Career Doctor: How to Get Back into Development Work

By Katherine Spencer Lee | November 2007


Dice is pleased to introduce a new monthly IT career column, Ask the IT Career Doctor, with Katherine Spencer Lee, Executive Director of Robert Half Technology. Robert Half Technology is a leading provider of IT professionals on a project and full-time basis. Once per month, Katherine will respond to an IT career-related question from a Dice reader. This month, she responds to an IT professional who supports an ERP system that is being phased out.

Question:
I’ve been in IT for 21 years, the first 12 in various programming jobs. Nine years ago, I started at my current company with the understanding that I would do mostly ops work for a while, and then get more programming opportunities. These have turned out to be scarce.

I’m not passionate about the Tier 2 incident management I’m doing now. I’m midway through a software engineering master’s degree program, but it’s process-oriented rather than technical. I’m teaching myself C#. What else should I be doing and how can I get back into real development work?

Katherine Lee Spencer responds:
First of all, don’t be too hard on yourself. The "Rip Van Winkle" feeling of having missed out is common among experienced IT professionals. You might be surprised by the number of people with enviable skill sets who nevertheless wonder what their careers would be like if they’d only gone a different direction.

Though turning around a 21-year career won"t happen overnight, there are several things you can do to get yourself moving in the right direction immediately.

Clear the air
Your first step should be to make sure your boss knows you’ re not feeling challenged in your current role and eager to do more programming. If you haven’t done so already, meet with him or her for a frank discussion of your situation and goals. Rather than rehashing old promises or expectations, emphasize present conditions and opportunities. Given the stiff competition for IT talent crunch, many companies will go out of their way to keep good workers on board.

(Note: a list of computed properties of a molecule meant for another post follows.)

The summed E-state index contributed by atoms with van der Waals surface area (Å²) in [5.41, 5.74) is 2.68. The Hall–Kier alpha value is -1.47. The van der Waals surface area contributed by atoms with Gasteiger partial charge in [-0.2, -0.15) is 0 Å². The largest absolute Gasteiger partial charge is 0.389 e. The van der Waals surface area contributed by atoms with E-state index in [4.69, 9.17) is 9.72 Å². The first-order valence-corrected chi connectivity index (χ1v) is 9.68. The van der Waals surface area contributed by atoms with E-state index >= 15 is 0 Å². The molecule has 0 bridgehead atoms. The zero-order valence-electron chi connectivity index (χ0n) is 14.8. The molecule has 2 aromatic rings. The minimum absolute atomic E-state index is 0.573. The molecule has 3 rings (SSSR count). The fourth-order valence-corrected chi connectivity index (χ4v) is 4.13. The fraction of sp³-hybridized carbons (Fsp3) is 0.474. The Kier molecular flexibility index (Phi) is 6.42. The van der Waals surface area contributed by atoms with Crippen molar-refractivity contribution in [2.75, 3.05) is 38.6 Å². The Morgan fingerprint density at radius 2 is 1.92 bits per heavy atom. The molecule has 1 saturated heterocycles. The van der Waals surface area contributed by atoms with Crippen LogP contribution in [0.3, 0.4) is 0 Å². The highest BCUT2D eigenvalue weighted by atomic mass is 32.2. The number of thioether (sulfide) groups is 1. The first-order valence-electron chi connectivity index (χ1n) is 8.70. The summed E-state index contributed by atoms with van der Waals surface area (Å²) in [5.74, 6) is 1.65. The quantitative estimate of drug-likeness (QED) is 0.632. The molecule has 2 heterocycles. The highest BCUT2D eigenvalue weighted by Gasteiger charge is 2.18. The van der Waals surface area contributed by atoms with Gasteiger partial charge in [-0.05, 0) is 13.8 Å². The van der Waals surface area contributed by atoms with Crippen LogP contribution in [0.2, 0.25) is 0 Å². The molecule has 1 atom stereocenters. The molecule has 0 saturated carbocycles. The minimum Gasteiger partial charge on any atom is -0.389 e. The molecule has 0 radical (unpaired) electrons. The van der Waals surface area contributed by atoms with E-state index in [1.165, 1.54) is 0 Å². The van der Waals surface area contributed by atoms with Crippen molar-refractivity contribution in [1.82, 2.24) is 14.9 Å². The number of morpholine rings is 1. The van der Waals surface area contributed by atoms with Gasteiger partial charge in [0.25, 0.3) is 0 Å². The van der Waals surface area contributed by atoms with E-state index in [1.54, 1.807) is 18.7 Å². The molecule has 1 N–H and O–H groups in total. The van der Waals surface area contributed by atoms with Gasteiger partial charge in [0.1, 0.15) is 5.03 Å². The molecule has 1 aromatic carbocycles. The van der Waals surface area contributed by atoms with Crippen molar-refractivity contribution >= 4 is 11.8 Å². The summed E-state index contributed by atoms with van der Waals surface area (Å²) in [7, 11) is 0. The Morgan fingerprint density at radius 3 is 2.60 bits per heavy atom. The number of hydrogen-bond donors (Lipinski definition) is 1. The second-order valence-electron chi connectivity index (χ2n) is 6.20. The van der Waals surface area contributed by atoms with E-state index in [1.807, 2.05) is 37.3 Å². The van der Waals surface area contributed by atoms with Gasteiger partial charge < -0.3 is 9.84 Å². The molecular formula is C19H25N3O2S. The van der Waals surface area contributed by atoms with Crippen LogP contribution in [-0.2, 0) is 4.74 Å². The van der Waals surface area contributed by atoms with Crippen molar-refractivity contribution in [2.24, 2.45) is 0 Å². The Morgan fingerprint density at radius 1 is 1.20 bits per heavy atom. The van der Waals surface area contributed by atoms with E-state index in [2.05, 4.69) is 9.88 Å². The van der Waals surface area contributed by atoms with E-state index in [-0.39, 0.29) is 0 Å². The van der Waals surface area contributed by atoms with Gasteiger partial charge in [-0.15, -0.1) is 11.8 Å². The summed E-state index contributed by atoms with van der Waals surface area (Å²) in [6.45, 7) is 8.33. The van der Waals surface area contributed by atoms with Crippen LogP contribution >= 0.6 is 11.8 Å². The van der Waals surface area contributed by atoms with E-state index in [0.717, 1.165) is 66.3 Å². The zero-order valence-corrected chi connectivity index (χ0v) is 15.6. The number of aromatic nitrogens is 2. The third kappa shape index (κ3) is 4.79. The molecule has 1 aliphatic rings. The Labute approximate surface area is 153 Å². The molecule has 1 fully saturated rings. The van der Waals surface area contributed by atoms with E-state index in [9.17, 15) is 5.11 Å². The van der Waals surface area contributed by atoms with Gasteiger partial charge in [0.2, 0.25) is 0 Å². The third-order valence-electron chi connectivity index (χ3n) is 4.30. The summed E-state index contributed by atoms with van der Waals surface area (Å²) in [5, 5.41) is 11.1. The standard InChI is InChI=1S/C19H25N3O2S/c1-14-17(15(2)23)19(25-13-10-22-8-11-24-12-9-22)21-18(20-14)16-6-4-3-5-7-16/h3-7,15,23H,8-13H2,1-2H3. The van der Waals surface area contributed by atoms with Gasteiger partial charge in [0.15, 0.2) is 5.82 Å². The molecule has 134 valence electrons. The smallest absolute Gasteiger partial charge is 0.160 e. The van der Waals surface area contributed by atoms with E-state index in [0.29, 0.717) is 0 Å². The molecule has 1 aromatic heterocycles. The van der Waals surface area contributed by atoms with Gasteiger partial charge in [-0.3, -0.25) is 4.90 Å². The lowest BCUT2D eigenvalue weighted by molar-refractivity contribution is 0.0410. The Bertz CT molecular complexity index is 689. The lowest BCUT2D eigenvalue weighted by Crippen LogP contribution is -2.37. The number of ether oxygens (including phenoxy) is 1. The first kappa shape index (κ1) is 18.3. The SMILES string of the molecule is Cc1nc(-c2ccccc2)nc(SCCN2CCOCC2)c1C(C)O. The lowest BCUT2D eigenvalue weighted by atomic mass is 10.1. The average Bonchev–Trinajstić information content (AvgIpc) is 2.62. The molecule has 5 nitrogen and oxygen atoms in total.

It might be difficult to work up the nerve for such a discussion, but it’s a prerequisite for your career turnaround. Whether it inspires you to stick with your current employer or start searching for a new job, you’ ll gain a clearer sense of where you stand.

Update your skills
Nine years is indeed a long time to have been out of the programming loop. The master’s degree you’re pursuing can help your career in the long run, but given the urgency you’ve expressed, you might also want to focus some of your efforts on gaining hands-on technical skills.

Technical classes or a certification program will likely do more for your present career prospects. Many employers provide tuition reimbursement and other perks to encourage employees to take part in such programs, so talk to your manager about leveraging these resources.

A certification, while no guarantee of a hot position, would show employers that you’re committed to technical learning. Two good areas to explore right now are C# – which you’ve already made a start on – and .NET. As companies strive to create dynamic web applications, staff with .NET development skills are in high demand.

Test the waters
Even if your discussion with your current employer convinces you to stick around, start exploring other opportunities. Reconnect with your network – your two decades’ worth of colleagues and contacts should provide you with some fresh possibilities, as well as advice from those who’ve overcome similar career challenges.

The career center through your master’s degree program also is a good resource. This office may be able to help you secure informational interviews, internships or even a full-time position. Many students overlook the career center and don’t realize the great assistance it can provide.

If and when you interview for a new position, focus on turning perceived weaknesses into strengths. Your long track record will immediately set you apart from most applicants – make sure you portray it as a storehouse of experience to draw on. Keep in mind that many IT hiring managers value soft skills such as communication and leadership over the up-to-date technical skills you lack.

Keep your options open
A real career change might require you to sacrifice some financial security, and even a little pride, in the short run. Your possibilities expand significantly when you open yourself to opportunities beyond a full-time position. Consider taking on project-based or temporary development work while you pursue your technical training.

This type of work can give you a feel for the current landscape before you commit to a full-time job – an important benefit for someone who hasn’t done real-world programming in nine years. Many staffing firms provide free training and can help you get your foot in the door at companies that use project-based positions to evaluate potential full-time hires.

You might find that your ideal job turns out to be quite different than the one you currently have in mind. If you’re not dead-set on development work, consider a mid-level managerial support position, which is well within reach for someone with your experience.

Relaunching your career requires more than just a change of scenery or a new degree or certification. By considering the full range of possibilities available to you, you’ve already taken a bold step toward a more rewarding career.

Katherine Spencer Lee is executive director of Robert Half Technology, a leading provider of IT professionals on a project and full-time basis. Robert Half Technology has more than 100 locations in North America, Europe and Asia.

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